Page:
Food insecurity is a growing issue in Toronto, and finding innovative solutions to curb the problem isn't always easy.
Toronto's Board of Health is looking into this complex issue, and one of the solutions they're suggesting is growing produce on or inside the city's infrastructure.
According to Toronto Public Health, the cost of nutritious food in Toronto has risen 7.6 per cent between 2018 and 2019, which is the largest year-over-year increase in ten years.
A report from Toronto's Medical Officer of Health defines food insecurity as "inadequate access to food due to financial constraints."
Whether it's the climate emergency, or our growing rates of poverty and food insecurity, food is a major public health issue in Toronto. @TOfoodpolicy and the Toronto Food Strategy team are key to building a healthy, sustainable, and just local food system. https://t.co/CKElOlPxyJ— The Stop (@TheStopCFC) October 28, 2019
Kristyn Wong-Tam, vice-chair of the Toronto Board of Health, told Global News growing food in existing or new infrastructure could be a cost-efficient way to provide fresh food to people who need it most.
"We may have rooftop areas in the City of Toronto that are creating heat islands. How do we actually then turn that into a community hub that can also produce food?," she said.
"It reduces green house gas emissions, but at the same time, can we also use that to grow food, fruits and vegetables for the local community that the infrastructure already resides in."
#FoodInsecurity disproportionately affects #marginalized communities, including students. Join us at the 10/29 lunch & learn at #SocialJusticeWeek2019 to understand what food insecurity looks like & what we can do to combat it @RyersonU & #Toronto. https://t.co/rMGaLpNon5 pic.twitter.com/59ayUAAEXV— Ryerson Soc. Justice (@RyeSJChair) October 26, 2019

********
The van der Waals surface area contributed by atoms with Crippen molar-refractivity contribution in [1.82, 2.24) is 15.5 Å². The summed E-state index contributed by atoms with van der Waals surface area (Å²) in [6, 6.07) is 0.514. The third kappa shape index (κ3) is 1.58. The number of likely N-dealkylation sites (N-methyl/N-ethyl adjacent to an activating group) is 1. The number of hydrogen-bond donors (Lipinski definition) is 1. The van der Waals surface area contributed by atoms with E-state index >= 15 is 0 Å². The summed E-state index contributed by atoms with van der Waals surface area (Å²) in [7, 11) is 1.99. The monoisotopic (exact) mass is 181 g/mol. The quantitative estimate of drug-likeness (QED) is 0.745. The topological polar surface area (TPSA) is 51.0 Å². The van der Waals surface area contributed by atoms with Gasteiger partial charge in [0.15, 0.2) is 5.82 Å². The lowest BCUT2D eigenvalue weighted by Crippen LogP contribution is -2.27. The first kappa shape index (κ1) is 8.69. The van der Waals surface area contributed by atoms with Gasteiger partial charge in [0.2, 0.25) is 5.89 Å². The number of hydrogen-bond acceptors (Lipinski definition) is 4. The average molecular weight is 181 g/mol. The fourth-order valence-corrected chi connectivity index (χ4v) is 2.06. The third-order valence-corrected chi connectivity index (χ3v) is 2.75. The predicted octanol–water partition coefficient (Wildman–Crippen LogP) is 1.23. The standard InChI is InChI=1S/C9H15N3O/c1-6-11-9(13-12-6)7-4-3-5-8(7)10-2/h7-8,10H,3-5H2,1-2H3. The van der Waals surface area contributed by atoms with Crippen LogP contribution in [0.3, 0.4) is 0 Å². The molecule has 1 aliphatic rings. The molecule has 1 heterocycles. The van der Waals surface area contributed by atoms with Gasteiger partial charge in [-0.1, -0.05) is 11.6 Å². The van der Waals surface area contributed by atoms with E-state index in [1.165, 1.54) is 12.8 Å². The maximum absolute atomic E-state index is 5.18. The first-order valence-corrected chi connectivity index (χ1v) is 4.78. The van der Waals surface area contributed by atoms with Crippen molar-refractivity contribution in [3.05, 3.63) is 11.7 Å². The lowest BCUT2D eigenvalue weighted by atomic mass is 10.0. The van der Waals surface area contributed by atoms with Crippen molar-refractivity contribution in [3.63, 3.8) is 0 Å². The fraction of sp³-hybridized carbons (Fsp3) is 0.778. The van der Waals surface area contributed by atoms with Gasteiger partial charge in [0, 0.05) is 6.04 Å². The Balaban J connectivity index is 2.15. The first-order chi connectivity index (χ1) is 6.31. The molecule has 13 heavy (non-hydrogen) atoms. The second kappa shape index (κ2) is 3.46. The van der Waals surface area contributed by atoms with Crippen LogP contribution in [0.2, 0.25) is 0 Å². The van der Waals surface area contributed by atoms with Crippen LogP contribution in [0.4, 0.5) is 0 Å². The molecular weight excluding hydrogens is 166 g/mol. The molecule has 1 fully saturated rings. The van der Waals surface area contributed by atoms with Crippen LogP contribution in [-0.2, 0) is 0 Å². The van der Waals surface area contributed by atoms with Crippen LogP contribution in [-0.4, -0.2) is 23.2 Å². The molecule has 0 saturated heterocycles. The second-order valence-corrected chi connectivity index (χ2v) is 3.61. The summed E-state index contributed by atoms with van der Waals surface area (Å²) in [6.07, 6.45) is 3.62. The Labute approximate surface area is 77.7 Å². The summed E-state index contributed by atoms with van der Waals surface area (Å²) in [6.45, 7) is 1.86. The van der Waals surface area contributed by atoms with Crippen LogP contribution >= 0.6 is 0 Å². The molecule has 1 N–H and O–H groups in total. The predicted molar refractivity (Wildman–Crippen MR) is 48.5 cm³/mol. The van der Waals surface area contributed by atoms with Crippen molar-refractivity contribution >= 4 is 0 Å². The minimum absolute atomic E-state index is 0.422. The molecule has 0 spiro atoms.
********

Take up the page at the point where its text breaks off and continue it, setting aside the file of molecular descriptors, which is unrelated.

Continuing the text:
Wong-Tam also told Global about the possibility of aquaponics, which would mean growing food in abandoned swimming pools.
"Food insecurity is a significant public health concern," the report from Toronto's Medical Officer of Health states.
"It is associated with an increased risk of chronic diseases, depression, mood and anxiety disorders, as well as mortality. In 2017, almost one in five (18.5 percent) Toronto households experienced marginal, moderate, or severe food insecurity, which is significantly higher than the provincial average of 14.1 percent (Ontario, excluding Toronto)."
If approved by city council, the board of health intends to develop a “food lens” by 2020 with the goal of addressing and eliminating food insecurity by looking into potential food growth in new buildings around the city.
by Mira Miller via blogTO